This morning, I was reading Pema Chodron and wanted to include this very introductory section from "The Wisdom of No Escape" which was one of her earliest works. I think it's worth re-reading often.
“When people start to meditate, or to work with any kind of spiritual discipline, they often think that somehow they are going to improve, which is sort of a subtle aggression against who they really are. It’s like saying, ‘If I jog, I’ll be a much better person.’ ‘If I could only get a nicer house, I’d be a better person.’ ‘If I could meditate and calm down, I’d be a better person.’ Or the scenario may be that they find fault with others; they might say, ‘If it weren’t for my husband, I’d have a perfect marriage.’ ‘If it weren’t for the fact that my boss and I can’t get along, my job would be just great.’ And ‘If it weren’t for my mind, my meditation would be excellent.’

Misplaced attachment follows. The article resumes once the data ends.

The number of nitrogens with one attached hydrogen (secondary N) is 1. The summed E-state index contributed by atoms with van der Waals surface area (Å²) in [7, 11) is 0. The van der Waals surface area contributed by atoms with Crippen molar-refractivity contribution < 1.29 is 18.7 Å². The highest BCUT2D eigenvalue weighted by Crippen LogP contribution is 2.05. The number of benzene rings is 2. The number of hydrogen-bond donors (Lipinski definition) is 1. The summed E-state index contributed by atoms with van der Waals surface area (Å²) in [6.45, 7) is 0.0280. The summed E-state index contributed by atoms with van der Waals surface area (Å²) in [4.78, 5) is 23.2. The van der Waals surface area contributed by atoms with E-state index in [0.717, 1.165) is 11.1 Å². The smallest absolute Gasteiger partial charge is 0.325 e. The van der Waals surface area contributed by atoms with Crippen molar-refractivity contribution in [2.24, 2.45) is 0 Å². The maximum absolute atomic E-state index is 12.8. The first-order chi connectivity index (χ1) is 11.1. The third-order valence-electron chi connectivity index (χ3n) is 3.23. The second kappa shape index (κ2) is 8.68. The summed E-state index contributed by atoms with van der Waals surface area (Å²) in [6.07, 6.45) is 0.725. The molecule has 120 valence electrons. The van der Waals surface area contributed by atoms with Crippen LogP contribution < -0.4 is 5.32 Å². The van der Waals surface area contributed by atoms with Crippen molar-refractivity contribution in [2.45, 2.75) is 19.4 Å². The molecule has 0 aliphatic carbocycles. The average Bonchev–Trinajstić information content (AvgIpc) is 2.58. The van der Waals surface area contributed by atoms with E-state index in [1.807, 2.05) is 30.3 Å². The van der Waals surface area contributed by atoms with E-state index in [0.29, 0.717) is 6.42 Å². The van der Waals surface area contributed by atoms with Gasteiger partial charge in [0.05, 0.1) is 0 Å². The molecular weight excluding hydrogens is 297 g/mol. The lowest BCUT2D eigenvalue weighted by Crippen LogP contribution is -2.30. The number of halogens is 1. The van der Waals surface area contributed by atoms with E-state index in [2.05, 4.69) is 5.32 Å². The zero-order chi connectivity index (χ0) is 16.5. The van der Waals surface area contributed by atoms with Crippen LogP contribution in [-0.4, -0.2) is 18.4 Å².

But loving-kindness, or maîtri, toward ourselves doesn’t mean getting rid of anything. Maitri says we can still be crazy all these years. We can still be angry after all these years. We can still be timid or jealous or full of feelings of unworthiness. The point is not to try to change ourselves. Meditation practice isn’t about trying to throw ourselves away and become something better. It’s about befriending who we are already. The ground of practice is you or me or whoever we are right now, just as we are. That’s the ground, that’s what we study, that’s what we come to know with tremendous curiosity and interest.”